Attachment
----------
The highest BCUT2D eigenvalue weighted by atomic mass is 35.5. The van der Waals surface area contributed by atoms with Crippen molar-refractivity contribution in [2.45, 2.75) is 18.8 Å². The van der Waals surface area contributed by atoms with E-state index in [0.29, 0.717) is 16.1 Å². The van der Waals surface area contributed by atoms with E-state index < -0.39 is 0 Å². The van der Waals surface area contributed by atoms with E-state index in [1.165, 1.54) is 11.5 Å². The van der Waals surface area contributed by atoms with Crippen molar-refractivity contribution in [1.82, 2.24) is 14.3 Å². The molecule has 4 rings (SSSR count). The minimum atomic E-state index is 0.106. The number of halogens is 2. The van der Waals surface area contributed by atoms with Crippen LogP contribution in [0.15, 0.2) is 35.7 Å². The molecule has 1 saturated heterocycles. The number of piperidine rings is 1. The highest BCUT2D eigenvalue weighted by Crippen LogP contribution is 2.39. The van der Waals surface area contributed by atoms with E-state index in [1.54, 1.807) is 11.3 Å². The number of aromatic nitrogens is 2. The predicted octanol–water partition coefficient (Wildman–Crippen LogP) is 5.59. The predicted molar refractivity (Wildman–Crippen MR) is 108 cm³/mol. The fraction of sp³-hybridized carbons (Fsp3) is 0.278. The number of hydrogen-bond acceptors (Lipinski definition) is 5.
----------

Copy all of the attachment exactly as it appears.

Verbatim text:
The highest BCUT2D eigenvalue weighted by atomic mass is 35.5. The van der Waals surface area contributed by atoms with Crippen molar-refractivity contribution in [2.45, 2.75) is 18.8 Å². The van der Waals surface area contributed by atoms with E-state index in [0.29, 0.717) is 16.1 Å². The van der Waals surface area contributed by atoms with E-state index < -0.39 is 0 Å². The van der Waals surface area contributed by atoms with E-state index in [1.165, 1.54) is 11.5 Å². The van der Waals surface area contributed by atoms with Crippen molar-refractivity contribution in [1.82, 2.24) is 14.3 Å². The molecule has 4 rings (SSSR count). The minimum atomic E-state index is 0.106. The number of halogens is 2. The van der Waals surface area contributed by atoms with Crippen LogP contribution in [0.15, 0.2) is 35.7 Å². The molecule has 1 saturated heterocycles. The number of piperidine rings is 1. The highest BCUT2D eigenvalue weighted by Crippen LogP contribution is 2.39. The van der Waals surface area contributed by atoms with E-state index in [1.54, 1.807) is 11.3 Å². The number of aromatic nitrogens is 2. The predicted octanol–water partition coefficient (Wildman–Crippen LogP) is 5.59. The predicted molar refractivity (Wildman–Crippen MR) is 108 cm³/mol. The fraction of sp³-hybridized carbons (Fsp3) is 0.278. The number of hydrogen-bond acceptors (Lipinski definition) is 5.